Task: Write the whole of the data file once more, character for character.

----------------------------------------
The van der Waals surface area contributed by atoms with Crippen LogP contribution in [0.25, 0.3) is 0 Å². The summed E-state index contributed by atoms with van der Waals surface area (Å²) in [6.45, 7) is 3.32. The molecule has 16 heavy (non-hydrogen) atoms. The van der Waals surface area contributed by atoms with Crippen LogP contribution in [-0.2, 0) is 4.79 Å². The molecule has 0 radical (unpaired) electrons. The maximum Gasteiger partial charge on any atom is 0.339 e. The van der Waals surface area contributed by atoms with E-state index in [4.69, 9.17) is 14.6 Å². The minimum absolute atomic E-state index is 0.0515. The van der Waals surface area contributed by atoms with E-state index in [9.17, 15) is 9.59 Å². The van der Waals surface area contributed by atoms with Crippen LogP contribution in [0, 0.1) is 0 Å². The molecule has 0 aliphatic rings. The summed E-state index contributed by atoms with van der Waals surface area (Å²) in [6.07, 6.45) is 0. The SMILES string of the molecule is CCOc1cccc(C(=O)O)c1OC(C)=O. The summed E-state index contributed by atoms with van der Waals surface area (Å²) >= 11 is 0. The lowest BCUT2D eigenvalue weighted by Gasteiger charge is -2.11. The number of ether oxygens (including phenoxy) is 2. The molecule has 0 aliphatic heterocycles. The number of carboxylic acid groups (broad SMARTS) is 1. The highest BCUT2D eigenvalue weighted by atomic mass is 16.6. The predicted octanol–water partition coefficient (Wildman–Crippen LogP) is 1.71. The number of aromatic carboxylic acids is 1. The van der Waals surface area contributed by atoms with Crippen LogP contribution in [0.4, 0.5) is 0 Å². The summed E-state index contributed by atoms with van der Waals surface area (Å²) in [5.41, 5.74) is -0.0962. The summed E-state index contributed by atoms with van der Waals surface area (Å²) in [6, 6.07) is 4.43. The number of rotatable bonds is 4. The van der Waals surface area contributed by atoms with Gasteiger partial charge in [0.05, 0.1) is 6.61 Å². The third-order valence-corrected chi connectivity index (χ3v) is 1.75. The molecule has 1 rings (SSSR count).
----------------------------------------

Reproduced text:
The van der Waals surface area contributed by atoms with Crippen LogP contribution in [0.25, 0.3) is 0 Å². The summed E-state index contributed by atoms with van der Waals surface area (Å²) in [6.45, 7) is 3.32. The molecule has 16 heavy (non-hydrogen) atoms. The van der Waals surface area contributed by atoms with Crippen LogP contribution in [-0.2, 0) is 4.79 Å². The molecule has 0 radical (unpaired) electrons. The maximum Gasteiger partial charge on any atom is 0.339 e. The van der Waals surface area contributed by atoms with E-state index in [4.69, 9.17) is 14.6 Å². The minimum absolute atomic E-state index is 0.0515. The van der Waals surface area contributed by atoms with E-state index in [9.17, 15) is 9.59 Å². The van der Waals surface area contributed by atoms with Crippen LogP contribution in [0, 0.1) is 0 Å². The molecule has 0 aliphatic rings. The summed E-state index contributed by atoms with van der Waals surface area (Å²) in [6.07, 6.45) is 0. The SMILES string of the molecule is CCOc1cccc(C(=O)O)c1OC(C)=O. The summed E-state index contributed by atoms with van der Waals surface area (Å²) >= 11 is 0. The lowest BCUT2D eigenvalue weighted by Gasteiger charge is -2.11. The number of ether oxygens (including phenoxy) is 2. The molecule has 0 aliphatic heterocycles. The number of carboxylic acid groups (broad SMARTS) is 1. The highest BCUT2D eigenvalue weighted by atomic mass is 16.6. The predicted octanol–water partition coefficient (Wildman–Crippen LogP) is 1.71. The number of aromatic carboxylic acids is 1. The van der Waals surface area contributed by atoms with Crippen LogP contribution in [0.4, 0.5) is 0 Å². The summed E-state index contributed by atoms with van der Waals surface area (Å²) in [5.41, 5.74) is -0.0962. The summed E-state index contributed by atoms with van der Waals surface area (Å²) in [6, 6.07) is 4.43. The number of rotatable bonds is 4. The van der Waals surface area contributed by atoms with Gasteiger partial charge in [0.05, 0.1) is 6.61 Å². The third-order valence-corrected chi connectivity index (χ3v) is 1.75. The molecule has 1 rings (SSSR count).